Great Expectations

Photo credit:Perry Nelson-USA TODAY Sports
Robin Brownlee
1 year ago
Nobody knew Leon Draisaitl would be this ridiculously good when the Edmonton Oilers were gifted the big forward from the WHL’s Prince Albert Raiders by the Buffalo Sabres with the third overall pick in the 2014 NHL Entry Draft. The Sabres took Sam Reinhart second. The Oilers snapped up Draisaitl third.
Draft day for the 27-year-old from Cologne, Germany was 624 games and 716 points ago. After watching Draisaitl reach 100 points for the fourth time in an already brilliant career with two goals in a 6-3 win over the Ottawa Senators Tuesday, the Oilers’ good fortune just keeps growing. That it happened with a group of fans from back home, Oilersnation Germany, looking on from the stands at Rogers Place was perfect.
What strikes me about Draisaitl, the best player produced in the 2014 draft, is he seems to be as driven today as he was when he first arrived in Edmonton as a full-time player — before the 100-point seasons, his two 50-goal campaigns and a gaudy haul of silverware including the Art Ross Trophy, Hart Memorial Trophy and Ted Lindsay Award.
Playing alongside the best player on the planet in teammate Connor McDavid, Draisaitl is the best second-banana the NHL has seen in a long time, but he’s not the type to blow his own horn and be satisfied with that. We got yet another example of that last night when Gene Principe of Sportsnet asked Draisaitl how he felt about his fourth season reaching triple-digits.


Mar 14, 2023; Edmonton, Alberta, CAN; The Edmonton Oilers celebrate a goal scored by forward Leon Draisaitl (29) during the second period against Ottawa Senators at Rogers Place. Mandatory Credit: Perry Nelson-USA TODAY Sports
“It’s been all right,” Draisaitl said. “Believe it or not, actually, I haven’t been too happy with the way I’ve been playing, but it’s coming, it’s getting better and that’s what matters most to me. That’s what’s most important.”
All right? Like McDavid, who had a goal and an assist against the Sens and sits at 56-73-129, Draisaitl is far more comfortable talking about team accomplishments than his own. Their focus remains on winning a Stanley Cup, not collecting more individual awards. The numbers are the numbers. They speak for themselves.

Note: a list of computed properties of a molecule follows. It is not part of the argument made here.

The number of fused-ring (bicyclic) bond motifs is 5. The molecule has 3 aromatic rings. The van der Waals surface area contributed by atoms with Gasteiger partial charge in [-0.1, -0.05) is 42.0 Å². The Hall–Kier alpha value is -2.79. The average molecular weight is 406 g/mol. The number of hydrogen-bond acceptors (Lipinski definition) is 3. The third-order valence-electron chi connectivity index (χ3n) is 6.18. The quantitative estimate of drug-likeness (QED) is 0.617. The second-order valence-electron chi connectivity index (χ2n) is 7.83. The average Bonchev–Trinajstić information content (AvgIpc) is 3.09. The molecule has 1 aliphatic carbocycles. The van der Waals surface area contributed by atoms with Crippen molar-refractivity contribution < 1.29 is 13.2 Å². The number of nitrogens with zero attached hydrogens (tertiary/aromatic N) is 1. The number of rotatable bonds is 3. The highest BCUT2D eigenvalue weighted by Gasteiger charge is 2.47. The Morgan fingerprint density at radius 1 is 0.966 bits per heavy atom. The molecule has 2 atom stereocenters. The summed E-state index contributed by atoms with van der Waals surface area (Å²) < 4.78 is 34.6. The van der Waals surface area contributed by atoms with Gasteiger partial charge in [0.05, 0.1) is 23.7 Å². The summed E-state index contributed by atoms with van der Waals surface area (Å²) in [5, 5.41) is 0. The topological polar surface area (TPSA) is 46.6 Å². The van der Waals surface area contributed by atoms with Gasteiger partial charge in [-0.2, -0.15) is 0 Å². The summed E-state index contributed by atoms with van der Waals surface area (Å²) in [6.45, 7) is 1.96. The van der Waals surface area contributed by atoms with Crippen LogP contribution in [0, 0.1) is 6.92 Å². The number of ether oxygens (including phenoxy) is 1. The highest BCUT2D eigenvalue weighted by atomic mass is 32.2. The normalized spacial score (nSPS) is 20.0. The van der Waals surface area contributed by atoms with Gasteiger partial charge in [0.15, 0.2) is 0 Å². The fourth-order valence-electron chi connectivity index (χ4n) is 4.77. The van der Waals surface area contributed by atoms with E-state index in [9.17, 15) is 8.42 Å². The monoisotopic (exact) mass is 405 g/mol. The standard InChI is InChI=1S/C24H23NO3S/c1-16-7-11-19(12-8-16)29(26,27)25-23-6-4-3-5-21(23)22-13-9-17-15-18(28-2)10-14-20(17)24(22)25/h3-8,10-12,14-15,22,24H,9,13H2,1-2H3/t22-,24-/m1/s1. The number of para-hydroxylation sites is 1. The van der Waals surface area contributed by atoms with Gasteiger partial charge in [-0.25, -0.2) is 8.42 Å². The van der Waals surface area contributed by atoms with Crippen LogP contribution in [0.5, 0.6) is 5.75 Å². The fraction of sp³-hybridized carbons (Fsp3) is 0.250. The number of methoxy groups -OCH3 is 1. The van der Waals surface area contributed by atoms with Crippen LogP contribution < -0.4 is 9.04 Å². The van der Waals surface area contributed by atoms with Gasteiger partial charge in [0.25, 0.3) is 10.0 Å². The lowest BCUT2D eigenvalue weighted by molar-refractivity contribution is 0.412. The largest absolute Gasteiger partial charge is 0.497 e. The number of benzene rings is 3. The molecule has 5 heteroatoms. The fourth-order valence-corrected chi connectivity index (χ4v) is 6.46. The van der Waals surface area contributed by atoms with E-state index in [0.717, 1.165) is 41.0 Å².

“I feel very fortunate and, obviously, very happy about it,” said Draisaitl. “But this is my job. This is what I get paid to do, right? I couldn’t do it without any of these guys in here. I’m well aware of that and very appreciative of them finding me and putting me in the right spots, so very happy about that.”
McDavid and Draisaitl became just the second set of teammates in NHL history to be the first two players to 100 points in consecutive seasons – Bobby Orr and Phil Esposito did it twice with the Boston Bruins in the 1970’s. They are the first two teammates to combine for 100 goals in a single season since 1995-96.


“I think he’s hockey sense personified, Oilers’ coach Jay Woodcroft said of Draisaitl. “I think he’s the definition of what the modern-day power forward looks like or should look like . . . he’s a big man, and I think he’s ultra-competitive, but what stands out for me with Leon Draisaitl is his hockey sense.”
Some of that competitive nature and hockey sense has been handed down by father Peter, who was a national team player and coach in Germany. The old man would no doubt get a kick out of hearing countryman Tim Stutzle of the Sens, who had two goals of his own Tuesday, calling his son the face of German hockey.
Right now, Draisaitl and McDavid are the faces of hockey and of Stanley Cup hopes here in Edmonton, which has already had more than its fair share of great players during a history that’s produced five Cup parades. McDavid? Sure. Draisaitl? Who knew?

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